Burned by California Wildfires: Local Marijuana Industry
At least 31 pot farms have been destroyed, with many more damaged—and no crop insurance
By Newser Editors and Wire Services
Posted Oct 18, 2017 9:20 AM CDT
In this photo taken Oct. 15, 2017, Marcos Morales, co-founder of pot company Legion of Bloom, stands on the ruins of a state-of-the-art drying shed in Glen Ellen, Calif., where 1,600 pounds of ready-to-ship...   (AP Photo/Paul Elias)
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(Newser) – The same fires that have destroyed Northern California's wineries have also taken a toll on the region's marijuana farms, which were about to begin an important harvest less than three months before the nation's largest recreational pot market opens for business in January. At least 31 marijuana farms have been destroyed and many more are damaged, per the California Growers Association. That number is expected to rise significantly once evacuation orders are lifted and farmers are allowed back to their properties, the AP reports. The estimated losses don't count indoor grows, backyard greenhouses, and converted garages lost to the fire in hard-hit Santa Rosa, the center of Sonoma County's blossoming pot industry. The figure also doesn't account for illegal growers who want no part of legalization and operate as far undercover as possible.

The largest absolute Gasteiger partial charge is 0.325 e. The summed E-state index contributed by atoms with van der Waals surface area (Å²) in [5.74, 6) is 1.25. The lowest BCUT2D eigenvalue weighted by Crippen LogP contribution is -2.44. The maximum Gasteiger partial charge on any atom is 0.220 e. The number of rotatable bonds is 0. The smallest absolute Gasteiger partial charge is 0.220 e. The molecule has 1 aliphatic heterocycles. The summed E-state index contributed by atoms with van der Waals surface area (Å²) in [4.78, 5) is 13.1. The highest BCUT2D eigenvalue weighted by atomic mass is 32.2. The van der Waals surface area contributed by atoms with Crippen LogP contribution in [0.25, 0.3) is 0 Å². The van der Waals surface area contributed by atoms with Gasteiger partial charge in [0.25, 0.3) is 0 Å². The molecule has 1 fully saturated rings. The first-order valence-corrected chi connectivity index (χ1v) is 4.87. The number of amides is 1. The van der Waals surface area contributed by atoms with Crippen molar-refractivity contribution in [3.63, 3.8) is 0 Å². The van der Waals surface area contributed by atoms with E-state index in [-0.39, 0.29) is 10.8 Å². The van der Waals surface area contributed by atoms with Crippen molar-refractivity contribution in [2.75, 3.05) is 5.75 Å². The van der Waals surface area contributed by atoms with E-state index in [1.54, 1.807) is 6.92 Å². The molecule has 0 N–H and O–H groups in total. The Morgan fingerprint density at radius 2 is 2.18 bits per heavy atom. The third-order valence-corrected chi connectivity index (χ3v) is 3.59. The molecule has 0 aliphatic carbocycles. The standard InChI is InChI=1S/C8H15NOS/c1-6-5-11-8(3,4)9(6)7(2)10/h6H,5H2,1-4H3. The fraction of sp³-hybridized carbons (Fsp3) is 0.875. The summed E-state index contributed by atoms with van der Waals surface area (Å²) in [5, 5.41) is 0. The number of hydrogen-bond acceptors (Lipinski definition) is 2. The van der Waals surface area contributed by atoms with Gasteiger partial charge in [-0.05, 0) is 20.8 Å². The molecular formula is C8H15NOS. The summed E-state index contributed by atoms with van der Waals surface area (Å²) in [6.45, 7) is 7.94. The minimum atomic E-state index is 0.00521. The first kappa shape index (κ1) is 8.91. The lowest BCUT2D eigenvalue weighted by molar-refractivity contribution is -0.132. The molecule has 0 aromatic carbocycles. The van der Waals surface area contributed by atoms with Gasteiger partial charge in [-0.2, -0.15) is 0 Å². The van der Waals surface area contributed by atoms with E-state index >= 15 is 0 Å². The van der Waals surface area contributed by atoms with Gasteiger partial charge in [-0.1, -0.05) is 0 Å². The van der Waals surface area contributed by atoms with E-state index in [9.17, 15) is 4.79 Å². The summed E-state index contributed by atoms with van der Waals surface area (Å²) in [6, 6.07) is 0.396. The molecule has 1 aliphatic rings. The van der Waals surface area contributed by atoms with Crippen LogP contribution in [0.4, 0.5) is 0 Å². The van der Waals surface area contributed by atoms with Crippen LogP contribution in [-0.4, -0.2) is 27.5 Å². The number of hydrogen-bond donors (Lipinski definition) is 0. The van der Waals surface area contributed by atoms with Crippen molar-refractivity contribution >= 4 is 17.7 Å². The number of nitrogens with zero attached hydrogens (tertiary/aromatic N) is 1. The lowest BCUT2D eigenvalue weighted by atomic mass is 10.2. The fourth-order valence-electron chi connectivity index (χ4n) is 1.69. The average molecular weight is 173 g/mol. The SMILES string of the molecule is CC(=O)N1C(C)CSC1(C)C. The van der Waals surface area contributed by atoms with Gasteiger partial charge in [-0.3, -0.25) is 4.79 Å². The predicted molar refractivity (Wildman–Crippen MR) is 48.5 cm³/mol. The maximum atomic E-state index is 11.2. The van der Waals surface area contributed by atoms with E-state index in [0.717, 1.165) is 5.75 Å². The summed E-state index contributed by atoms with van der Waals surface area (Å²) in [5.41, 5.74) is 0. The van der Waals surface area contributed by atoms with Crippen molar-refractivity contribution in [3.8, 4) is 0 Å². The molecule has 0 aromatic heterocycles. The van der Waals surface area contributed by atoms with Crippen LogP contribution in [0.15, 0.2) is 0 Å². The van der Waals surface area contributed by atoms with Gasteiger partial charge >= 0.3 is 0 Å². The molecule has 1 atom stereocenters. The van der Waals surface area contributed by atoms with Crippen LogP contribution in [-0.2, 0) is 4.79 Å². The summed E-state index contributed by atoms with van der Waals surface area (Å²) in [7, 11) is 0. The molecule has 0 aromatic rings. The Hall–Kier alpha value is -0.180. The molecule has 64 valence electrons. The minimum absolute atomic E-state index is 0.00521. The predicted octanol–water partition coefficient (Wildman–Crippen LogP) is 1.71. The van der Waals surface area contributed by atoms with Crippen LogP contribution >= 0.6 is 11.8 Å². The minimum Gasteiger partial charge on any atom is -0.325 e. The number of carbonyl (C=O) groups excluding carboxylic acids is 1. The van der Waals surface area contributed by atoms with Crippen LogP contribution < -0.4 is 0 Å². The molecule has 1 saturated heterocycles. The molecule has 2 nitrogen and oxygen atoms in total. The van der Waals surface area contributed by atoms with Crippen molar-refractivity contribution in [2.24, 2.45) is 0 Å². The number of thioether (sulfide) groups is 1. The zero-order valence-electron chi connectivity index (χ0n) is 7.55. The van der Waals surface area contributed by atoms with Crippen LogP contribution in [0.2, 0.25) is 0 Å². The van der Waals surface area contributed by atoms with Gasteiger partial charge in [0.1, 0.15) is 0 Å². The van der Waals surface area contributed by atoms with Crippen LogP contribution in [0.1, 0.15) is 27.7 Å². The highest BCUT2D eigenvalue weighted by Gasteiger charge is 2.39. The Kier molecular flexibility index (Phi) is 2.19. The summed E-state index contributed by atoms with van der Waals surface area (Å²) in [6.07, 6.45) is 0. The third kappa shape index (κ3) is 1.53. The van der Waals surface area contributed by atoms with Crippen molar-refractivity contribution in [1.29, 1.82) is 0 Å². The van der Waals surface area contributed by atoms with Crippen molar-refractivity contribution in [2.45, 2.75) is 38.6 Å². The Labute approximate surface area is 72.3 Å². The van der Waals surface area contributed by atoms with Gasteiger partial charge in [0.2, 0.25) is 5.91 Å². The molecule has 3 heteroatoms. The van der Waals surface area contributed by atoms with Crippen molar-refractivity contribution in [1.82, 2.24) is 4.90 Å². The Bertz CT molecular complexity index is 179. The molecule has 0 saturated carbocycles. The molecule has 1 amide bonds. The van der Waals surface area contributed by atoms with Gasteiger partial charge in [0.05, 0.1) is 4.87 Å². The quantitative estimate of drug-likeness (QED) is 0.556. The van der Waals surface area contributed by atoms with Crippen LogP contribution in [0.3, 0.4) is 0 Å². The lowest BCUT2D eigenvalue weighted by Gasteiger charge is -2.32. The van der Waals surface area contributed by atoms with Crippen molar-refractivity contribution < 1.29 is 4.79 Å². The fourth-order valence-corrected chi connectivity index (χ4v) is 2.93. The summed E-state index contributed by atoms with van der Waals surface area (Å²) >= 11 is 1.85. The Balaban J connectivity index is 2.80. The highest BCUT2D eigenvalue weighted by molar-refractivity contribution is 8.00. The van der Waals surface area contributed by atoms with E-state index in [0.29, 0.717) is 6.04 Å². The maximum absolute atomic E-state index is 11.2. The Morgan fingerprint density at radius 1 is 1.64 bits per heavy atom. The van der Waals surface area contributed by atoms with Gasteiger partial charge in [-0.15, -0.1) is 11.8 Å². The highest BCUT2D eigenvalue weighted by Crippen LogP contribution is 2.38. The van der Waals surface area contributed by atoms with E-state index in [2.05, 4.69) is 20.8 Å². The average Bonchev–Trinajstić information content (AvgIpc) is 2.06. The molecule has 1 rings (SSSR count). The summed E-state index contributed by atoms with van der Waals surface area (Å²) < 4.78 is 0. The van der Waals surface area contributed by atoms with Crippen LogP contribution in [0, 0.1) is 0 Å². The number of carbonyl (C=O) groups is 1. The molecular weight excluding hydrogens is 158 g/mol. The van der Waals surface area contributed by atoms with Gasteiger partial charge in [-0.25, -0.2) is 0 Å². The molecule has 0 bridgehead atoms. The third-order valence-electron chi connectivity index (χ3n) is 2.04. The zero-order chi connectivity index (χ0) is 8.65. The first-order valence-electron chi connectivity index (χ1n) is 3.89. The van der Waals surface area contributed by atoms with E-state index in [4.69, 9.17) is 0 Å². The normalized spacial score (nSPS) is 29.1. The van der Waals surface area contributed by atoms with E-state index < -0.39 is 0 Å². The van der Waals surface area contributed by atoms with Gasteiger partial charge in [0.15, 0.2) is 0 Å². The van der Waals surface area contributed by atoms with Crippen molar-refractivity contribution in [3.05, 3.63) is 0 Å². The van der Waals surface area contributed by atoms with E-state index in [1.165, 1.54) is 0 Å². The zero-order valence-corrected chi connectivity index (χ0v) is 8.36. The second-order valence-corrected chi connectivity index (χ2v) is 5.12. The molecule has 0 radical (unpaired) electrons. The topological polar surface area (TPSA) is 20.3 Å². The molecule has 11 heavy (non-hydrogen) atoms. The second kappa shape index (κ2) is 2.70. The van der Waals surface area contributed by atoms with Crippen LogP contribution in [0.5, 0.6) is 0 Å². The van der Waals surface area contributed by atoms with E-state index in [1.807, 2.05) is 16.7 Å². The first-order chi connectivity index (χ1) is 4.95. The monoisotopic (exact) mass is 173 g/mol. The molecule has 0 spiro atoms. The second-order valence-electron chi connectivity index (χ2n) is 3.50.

Unlike neighboring wineries, marijuana farmers don't have crop insurance because the plant is still listed as an illegal drug under federal law, keeping financial institutions out of the industry. Many of the growers who suffered the greatest losses were working to obtain licenses to grow recreational pot once state regulators starting issuing permits on Jan. 1. Farmers with local permits to grow medical marijuana are expected to receive the first state licenses, but those damaged by fire are now concerned they may lose out if they don't get back up and running quickly; many already paid fees and lawyers in their efforts to go legit. "I did everything right and by the book," says one grower who lost 900 plants worth $2 million. The damage is expected to have little impact on the state's overall marijuana economy, as thousands of growers were unaffected by the fires.


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